On The Spot Blogs

#Tax Myth 7 - The Highest Income Tax Rate Is 50%

You may be aware that income of £150,000 and above suffers a tax rate of 50%.

What is less well known is that at a lower level of income the tax rate is in fact higher than 50%.

For income of between £100,000 and £116,210, the income tax rate is 60%.

 

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#Tax Myth 5 - You have to pay national insurance to earn a state pension

Employees who earn at least £107 per week or £464 per month for a full tax year will be achieving a credit towards the 30 years they need in order to earn a basic state pension.

At these earnings there is no national insurance to pay by you or your employer. Your employer may be your own company.

Therefore, you aren't paying anything to earn a state pension.

 

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Budget 2012 - Wealth Creators 1, Wealthy Grannies 0. Simplification 2, Complication 1.

Today's Budget certainly had a strong business emphasis to encourage and incentivise business growth. On the other hand, artificial transactions set up simply to avoid tax would not be tolerated.

Administrative Simplifications For Business

A very important message for business is the introduction of more simplification. HMRC are merging parts of their online screens so it's easier to check your tax due and paid. PAYE and NIC administration is being merged possibly followed by a merger of the rates. If your turnover is less than £77,000 you can opt to prepare your accounts on a cash basis. Helpfully, this is the same as the VAT threshold so you needn't worry about VAT either.
Therefore you may find the navigation of the tax system that bit easier. I also suspect this means small businesses won't be subject to the new business records checks so often as the risk of an error must be much lower and it can't be worth an Inspector's time.
Any of your staff earning less than £8,105 this tax year and £9,205 next tax year, often part time employees, will pay no income tax and little national insurance. However, this seems to mean the PAYE system must still be operated and this will allow your staff to achieve their state pension credits. Importantly, it may help in the recruitment and retention of part time staff, as they will have a higher take home pay. Always something useful to know when hiring staff.

Corporation Tax Rate Simplification

Profits up to £300,000 are taxed at 20% and profits over £1.5m are taxed at 24% from April 2012. Profits in between £300,000 to £1,500,000 suffer a higher marginal rate than the 24%. With the continual reductions to the main corporation tax rate, it looks as though the Chancellor wants all companies to eventually pay the lowest 20%. This is very welcome as it means companies don’t have to worry about crossing the £300,000 threshold which does cause successful companies some issues.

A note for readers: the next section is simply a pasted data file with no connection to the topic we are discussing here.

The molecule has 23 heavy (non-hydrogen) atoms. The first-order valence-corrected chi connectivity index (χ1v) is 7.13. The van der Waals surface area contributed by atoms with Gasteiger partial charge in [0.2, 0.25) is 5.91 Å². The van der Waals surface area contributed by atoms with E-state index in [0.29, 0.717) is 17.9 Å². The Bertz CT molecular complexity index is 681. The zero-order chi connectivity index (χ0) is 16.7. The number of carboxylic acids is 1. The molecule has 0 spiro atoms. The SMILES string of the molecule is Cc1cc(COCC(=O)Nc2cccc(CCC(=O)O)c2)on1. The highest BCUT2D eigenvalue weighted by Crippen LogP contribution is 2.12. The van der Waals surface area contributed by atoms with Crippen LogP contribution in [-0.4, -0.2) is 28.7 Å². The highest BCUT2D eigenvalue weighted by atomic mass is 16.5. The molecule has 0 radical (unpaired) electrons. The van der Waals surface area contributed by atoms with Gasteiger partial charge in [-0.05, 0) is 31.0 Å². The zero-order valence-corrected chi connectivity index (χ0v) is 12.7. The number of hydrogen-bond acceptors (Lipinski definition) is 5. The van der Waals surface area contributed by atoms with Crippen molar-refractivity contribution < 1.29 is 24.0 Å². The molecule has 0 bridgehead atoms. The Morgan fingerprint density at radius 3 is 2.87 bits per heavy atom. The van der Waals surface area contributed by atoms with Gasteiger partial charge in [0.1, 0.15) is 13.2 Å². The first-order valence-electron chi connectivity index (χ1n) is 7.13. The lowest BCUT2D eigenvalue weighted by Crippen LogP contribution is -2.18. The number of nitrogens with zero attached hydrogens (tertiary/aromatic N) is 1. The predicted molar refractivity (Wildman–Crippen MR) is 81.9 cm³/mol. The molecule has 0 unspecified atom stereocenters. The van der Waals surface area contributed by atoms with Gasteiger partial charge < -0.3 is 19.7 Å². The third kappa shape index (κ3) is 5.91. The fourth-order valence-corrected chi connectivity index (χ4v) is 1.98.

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#Tax Myth 2 - Tax Reliefs For Funding Your Company Are Always Available

With SMEs having to be more creative as to how to fund their companies, it's become more likely that you may fall on the wrong side of a tax rule.

The traditional method of a company borrowing the money direct from a bank is a no-go area for many SMEs. Even when a loan is granted, it comes with a fee, a high interest rate and you have to provide a personal guarantee against your assets, even the family home.
With tighter cash flow in the recession there is a greater need for working capital, so the funds may not even be for expansion, but merely to enable the company to continue trading.
Consequently, SMEs have been forced to look elsewhere. You may find it costs less to borrow the money personally or, at the very least, it's easier. If you have to provide security you're no worse off if your company had borrowed the money.
If you take out a personal loan and lend those funds to your company, it works very well. You charge your company an interest rate, probably the same or a bit more than the amount you're paying. Your company saves 20% corporation tax, you would get taxed on the amount it pays you, but you claim tax relief because you've lent money to your company. The net tax on you is £Nil and your company receives a 20% tax saving.

What if you take out or use an existing personal overdraft or credit card? It's tempting as it's easy and flexible. However, the rules are different and this has been confirmed in a recent tax case.

 

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